Winston Churchill once declared, “There is no such thing as a good tax.” While the argument for or against Churchill’s thoughts on taxes is best left for another article, we would argue that there is such thing as a good tax strategy. In fact, there are several tax strategies a prudent investor could employ to ensure they are maximizing the benefits laid out by the Internal Revenue Code.
Utilize Tax-Efficient Accounts
Utilizing tax-efficient accounts such as 401(k) plans or personal IRA investment accounts is one of the cornerstones of smart financial planning. There are both current and future tax benefits to be gained. With appropriate planning, these accounts could be instrumental in building a nest egg for retirement and beyond.
The current benefit to contributing to these accounts is that it decreases your tax bill for the year in which the contribution is made. The future benefit, and surely more impactful, is in the compounding nature of the tax-free returns. With no tax implications during the investment period, reconfiguring the ideal portfolio and staying in line with your stated objectives is simpler and you realize an increase in your rate of return. For a private investor in peak earning years, deferring any part of the tax bill to retirement or beyond when he or she is potentially in a lower income bracket is prudent tax planning.
Diversify Retirement Accounts
Contributing to and investing in multiple types of retirement accounts allows you to mix and match sources of income to minimize taxes in the future. Not only do the investments in these accounts grow tax free until you start taking distributions, but depending on the type of account, the distributions themselves could be tax-free. Roth accounts are funded with post-tax money. That is, there is no deduction on your current year tax return. The positive feature of these types of accounts is that when the money is eventually distributed, those distributions are fully tax free.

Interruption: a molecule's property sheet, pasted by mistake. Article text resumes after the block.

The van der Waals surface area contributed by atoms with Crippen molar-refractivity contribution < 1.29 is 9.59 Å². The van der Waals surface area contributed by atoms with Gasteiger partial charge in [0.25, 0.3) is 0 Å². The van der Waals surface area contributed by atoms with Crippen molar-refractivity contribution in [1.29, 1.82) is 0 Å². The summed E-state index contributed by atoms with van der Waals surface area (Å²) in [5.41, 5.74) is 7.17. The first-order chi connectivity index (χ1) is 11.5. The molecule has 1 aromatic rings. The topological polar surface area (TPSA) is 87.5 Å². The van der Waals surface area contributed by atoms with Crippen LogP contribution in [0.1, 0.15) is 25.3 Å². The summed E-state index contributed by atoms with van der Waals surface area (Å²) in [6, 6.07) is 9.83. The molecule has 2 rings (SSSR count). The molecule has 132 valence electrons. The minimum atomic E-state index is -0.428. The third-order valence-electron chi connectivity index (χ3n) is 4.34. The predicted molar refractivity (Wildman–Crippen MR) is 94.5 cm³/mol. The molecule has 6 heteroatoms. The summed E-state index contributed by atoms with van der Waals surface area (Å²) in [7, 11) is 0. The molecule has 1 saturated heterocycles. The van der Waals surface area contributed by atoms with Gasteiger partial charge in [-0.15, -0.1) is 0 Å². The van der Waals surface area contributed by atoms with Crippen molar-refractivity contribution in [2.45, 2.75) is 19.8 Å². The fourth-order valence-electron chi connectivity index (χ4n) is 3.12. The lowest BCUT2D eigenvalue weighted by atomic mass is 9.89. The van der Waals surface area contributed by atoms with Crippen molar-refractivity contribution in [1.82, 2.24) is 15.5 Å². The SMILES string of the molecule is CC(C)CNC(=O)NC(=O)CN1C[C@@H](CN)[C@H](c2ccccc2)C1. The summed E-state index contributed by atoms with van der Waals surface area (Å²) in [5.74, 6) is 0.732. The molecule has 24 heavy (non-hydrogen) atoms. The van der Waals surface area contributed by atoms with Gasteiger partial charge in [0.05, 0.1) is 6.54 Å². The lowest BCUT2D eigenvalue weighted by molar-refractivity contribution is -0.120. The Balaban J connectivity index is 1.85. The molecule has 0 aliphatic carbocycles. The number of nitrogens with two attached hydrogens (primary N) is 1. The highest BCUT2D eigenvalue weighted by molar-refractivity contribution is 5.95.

Without foresight of where tax rates will be when you hit retirement, having multiple types of retirement accounts allows you to take advantage of the different distribution characteristics of each.
Asset Location, Location, Location
If a typical portfolio is to have some combination of fixed income securities as well as dividend-paying equities, how would a private investor consider the separate tax treatments of the income derived from each?
Given the tax-inefficient nature of fixed income, it is generally preferred to invest in this asset class within your tax-efficient retirement accounts first. Remember, the income within these accounts are tax-deferred until the time of distributions. An additional benefit with this strategy is having your future retirement assets invested in typically safer, lower risk investments.
Equities on the other hand should be invested in your taxable accounts first. The preferred tax rate on dividends and capital gains make it the easier pill to swallow. Considering the additional risk and volatility associated with equity investing, the taxable account is preferred over the retirement accounts.
Often easier said than done, holding investments for over a year greatly reduces the tax consequences resulting from the sale of an appreciated investment. Short term capital gains, which are gains realized from the sale of an investments held for less than a year, are taxed at your ordinary income rate. This could be as high as 37% for those investors in the top tax bracket. Conversely, those gains on sales of investments held for over a year, or long-term capital gains, are given a preferred tax rate of anywhere from 0-20%. Being aware of the holding period on investments you are considering selling is important and could have a material impact on your tax return.
Tax Loss Harvesting
Tax loss harvesting is the practice of realizing capital losses to offset realized capital gains. The purpose of this strategy is to lower your tax bill while simultaneously rotating out of positions that may be loss leaders in the portfolio or out of favor.
Setting up the right portfolio for long-term growth while also maintaining a level of risk you are comfortable with takes careful consideration. Do not overlook the importance of employing tax-aware strategies when managing your portfolio and retirement assets. While not an exhaustive list, the strategies mentioned here should help in building and planning for your wealth to meet you and your family’s short term and long-term goals.
Note: Fritz Schoenhut, MST, CFA is Managing Director and Portfolio Manager at Point View Wealth Management, Inc., a registered investment advisor at 382 Springfield Ave., Summit. Visit us at ptview.com.
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